Estate of Lagafuaina; Puailoa v.

Series: 19ASR2d | Year: 1991 | 19ASR2d40
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PUAILOA TAVETE, Plaintiff-Appellant



Executrix; HUGO GEBAUER; MARCUS LANGKILDE, personally and as

Executor of the Estate of MARIE LANGKILDE; LEFAGA BEAVER;


and SOLA PENEI SEWELL, Defendants-Appellees

High Court of American Samoa
Appellate Division

AP No. 20-89
LT No. 18-87

April 18, 1991


A person who takes an interest in real properly from one who litigated the property’s title is in privity with him and so is bound by res judicata .

The doctrine of stare decisis, applies only to questions of law, not questions of fact or applications of principles of law to particular facts.

Res judicata applies only to a “final” judgment between the “parties” or those in privity with them. Restatement (Second) of Judgments §17 (1988).

Even if erroneous, a court’s decision as to whether a parcel of land is a person’s individual land or a family’s communal land is binding on later courts. [19ASR2d41]

Before FONG,* Acting Associate Justice, Presiding, KLEINFELD,** Acting Associate Justice, MALAET ASI,*** Acting Associate Justice, VAIVAO, Associate Judge, and LOGOAI, Associate Judge.

Counsel: For Plaintiff, Charles V. Ala’ilima

  For Defendants Lagafuaina, Payes, and Sewell, Albert Mailo

  For Defendants Gebauer, Ho Ching, Marcus, Puletasi, and Steffany, Gata E. Gurr

  For Defendant Langkilde, William H. Reardon

  For Defendant Beaver, Tautai A.F. Fa’alevao


This appeal involves a dispute a century old. We affirm the decision below. This decision should end the dispute over who owns the disputed 60 acres of Malaeimi, the Puailoa family or the heirs and assigns of Lagafuaina Laisene. The Lagafuaina Laisene heirs and assigns own it.

The Land and Titles Division published an opinion at 11 A.S.R.2d 54 (1989), and a decision on a motion for reconsideration at 12 A.S.R.2d 84 (1989). These decisions are masterpieces of lucidity and precision. We adopt the statements of fact in those decisions and the analysis of law, except for the legal analysis on the two issues we do not find it necessary to reach, adverse possession and laches. Since we affirm on the main ground of the decision below, res judicata, we do not reach these alternative grounds of the decision below. The summary of facts and law herein is designed only to facilitate easy reference, and the reader needing a more complete explanation should read the decisions of the Land and Titles Division. [19ASR2d42]

In 1895 Fanene of Nu’uuli defeated W. McArthur & Company in the Supreme Court of Samoa, when the Company attempted to register a mortgage on land called Malaeimi in the village of Faleniu. In 1906 Puailoa Vaiuli, who had developed the land and had assisted Fanene of Nu’uuli in defeating the McArthur claim, leased 360 acres within Malaeimi to the Church of Jesus Christ of Latter Day Saints. The rent was paid by the Church to Puailoa Vaiuli until he died in 1929. After his death, his widow, Salataima, received the rent.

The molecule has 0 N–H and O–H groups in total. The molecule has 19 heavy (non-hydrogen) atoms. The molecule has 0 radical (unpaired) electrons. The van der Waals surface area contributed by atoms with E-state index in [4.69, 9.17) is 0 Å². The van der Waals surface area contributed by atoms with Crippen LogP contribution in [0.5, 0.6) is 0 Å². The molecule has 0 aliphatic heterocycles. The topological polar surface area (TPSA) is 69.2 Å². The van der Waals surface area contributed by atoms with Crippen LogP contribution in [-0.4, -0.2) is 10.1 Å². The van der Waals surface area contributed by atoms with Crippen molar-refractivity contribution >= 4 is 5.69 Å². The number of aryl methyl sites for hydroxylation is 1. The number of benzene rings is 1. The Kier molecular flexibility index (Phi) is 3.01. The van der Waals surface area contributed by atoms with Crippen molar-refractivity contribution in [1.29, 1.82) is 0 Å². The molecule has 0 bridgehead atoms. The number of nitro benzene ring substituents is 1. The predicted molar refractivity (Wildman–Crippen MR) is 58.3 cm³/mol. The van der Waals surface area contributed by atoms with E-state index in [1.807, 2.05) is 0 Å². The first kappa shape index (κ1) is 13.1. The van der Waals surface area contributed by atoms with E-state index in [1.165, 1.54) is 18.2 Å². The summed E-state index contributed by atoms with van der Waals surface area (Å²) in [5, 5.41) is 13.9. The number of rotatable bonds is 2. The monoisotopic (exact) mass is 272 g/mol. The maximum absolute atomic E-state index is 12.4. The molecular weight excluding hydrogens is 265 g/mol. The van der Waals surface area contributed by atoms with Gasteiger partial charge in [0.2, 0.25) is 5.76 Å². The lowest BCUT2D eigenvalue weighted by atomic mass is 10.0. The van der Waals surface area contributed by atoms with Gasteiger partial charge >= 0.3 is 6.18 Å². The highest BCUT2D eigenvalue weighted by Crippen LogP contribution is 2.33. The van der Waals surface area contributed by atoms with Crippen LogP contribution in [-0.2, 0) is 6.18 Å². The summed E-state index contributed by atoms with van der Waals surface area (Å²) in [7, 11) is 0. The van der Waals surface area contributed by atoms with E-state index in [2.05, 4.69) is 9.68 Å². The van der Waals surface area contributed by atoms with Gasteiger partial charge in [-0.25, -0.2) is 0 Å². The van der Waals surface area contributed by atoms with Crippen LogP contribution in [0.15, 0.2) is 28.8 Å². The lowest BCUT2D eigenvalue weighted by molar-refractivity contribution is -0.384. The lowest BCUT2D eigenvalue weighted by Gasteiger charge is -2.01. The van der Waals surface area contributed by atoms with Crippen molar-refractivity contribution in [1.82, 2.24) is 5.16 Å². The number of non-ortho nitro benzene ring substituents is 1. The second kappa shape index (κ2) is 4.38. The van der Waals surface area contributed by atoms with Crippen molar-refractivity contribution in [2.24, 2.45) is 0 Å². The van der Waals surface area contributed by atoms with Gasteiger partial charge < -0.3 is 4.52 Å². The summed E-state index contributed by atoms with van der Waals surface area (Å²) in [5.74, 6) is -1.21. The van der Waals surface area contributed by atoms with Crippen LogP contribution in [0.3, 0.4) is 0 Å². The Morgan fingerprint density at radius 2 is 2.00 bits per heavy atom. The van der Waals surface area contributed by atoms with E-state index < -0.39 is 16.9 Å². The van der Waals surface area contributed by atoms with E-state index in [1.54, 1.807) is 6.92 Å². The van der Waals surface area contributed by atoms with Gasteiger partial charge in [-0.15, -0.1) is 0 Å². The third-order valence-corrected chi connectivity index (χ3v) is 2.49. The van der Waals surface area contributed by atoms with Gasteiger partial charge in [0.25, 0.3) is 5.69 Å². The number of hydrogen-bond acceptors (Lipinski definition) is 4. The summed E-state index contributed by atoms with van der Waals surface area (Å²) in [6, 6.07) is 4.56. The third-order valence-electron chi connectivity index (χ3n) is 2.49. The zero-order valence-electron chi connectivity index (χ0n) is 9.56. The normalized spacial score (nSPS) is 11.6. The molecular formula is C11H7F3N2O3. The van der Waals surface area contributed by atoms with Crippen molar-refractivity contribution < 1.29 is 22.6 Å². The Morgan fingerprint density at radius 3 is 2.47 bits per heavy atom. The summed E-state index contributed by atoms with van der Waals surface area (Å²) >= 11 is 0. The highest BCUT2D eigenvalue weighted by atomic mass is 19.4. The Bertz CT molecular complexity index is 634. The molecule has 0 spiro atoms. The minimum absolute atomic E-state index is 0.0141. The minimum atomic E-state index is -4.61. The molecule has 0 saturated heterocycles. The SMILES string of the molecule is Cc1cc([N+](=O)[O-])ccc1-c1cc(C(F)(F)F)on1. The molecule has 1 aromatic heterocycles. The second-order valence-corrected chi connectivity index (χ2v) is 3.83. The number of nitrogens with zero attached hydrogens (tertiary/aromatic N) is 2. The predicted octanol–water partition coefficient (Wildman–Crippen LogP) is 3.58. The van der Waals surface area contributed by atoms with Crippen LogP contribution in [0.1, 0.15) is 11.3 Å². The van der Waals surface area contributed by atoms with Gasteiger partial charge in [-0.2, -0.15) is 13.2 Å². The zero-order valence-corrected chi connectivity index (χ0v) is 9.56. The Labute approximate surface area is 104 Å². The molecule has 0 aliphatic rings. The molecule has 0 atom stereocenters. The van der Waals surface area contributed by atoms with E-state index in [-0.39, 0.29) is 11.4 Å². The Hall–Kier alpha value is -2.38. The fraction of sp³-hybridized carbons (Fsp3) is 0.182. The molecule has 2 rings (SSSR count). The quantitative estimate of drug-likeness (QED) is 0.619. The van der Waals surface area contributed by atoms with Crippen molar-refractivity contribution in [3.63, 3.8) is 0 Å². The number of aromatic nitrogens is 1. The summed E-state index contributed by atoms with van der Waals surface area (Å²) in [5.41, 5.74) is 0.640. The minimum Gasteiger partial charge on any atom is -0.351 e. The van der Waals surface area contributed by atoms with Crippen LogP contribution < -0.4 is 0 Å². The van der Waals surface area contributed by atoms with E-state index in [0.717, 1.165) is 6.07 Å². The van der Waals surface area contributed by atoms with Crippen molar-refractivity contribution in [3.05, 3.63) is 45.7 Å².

The critical determination of ownership in this case arose out of a dispute in 1931 between matais of the Puailoa family and Puailoa Vaiuli’s widow, Salataima, over who was entitled to the rent. If Puailoa Vaiuli had owned the land individually, then his widow was entitled to the rent, but if it had been communal land of the Puailoa family, then the Puailoa family, through its matais, would be entitled to the rent. Salataima, the widow, was not a member of the Puailoa family, and having no children by Puailoa Vaiuli, she had no right to remain on the land if it was Puailoa family land.

The High Court decided in the 1931 case, Nouata v. Pasene, LT No. 18-1930, that the widow was entitled to the rent, not the Puailoa family. Here is the critical language of the 1931 Nouata decision:

[T]hat part of Malaeimi that is leased to the Mormon missionaries is the property of the widow of Puailoa and that she should have during her lifetime the rents.


While she is living it is suggested that she shall make a written statement signed by two witnesses, who she wants this money to go to after her death. It is only a suggestion but it might be a good idea for her to give it to the Puailoa family after she dies.

Puailoa matais approached Chief Justice Wood, Governor Lincoln, and United States Senator Hiram Bingham in their political and legal attempts to have this decision overturned, but it was not reopened. The judgment stood.

In 1953 Salataima sold the Church 300 of the 360 acres. She died in 1956 and left her brother Lagafuaina, whose estate is the lead defendant in the case at bar, the remaining 60 acres of Malaeimi. She had not made a written, witnessed statement that the Puailoa family [19ASR2d43] should receive the rent after her death, as the court had suggested in 1931. The defendants in this case, in addition to Lagafuaina’s estate, include a number of individuals to whom he sold portions of the 60 acres, his granddaughter, who built a house on the land, and other persons taking interests through Lagafuaina. Lagafuaina and those taking interests under him have invested in improvements of a value exceeding a million dollars since the late 1950s.

The Puailoa family never accepted its 1931 defeat. In 1978, 47 years after the judgment, Puailoa Tavete moved for a new trial in the 1931 case. The motion, filed in Nouata v. Pasene, LT No.18-1930, was denied. Appeal was taken, and the appellate division upheld the denial in a decision written by Acting Associate Justice Kennedy, now Justice Kennedy of the United States Supreme Court: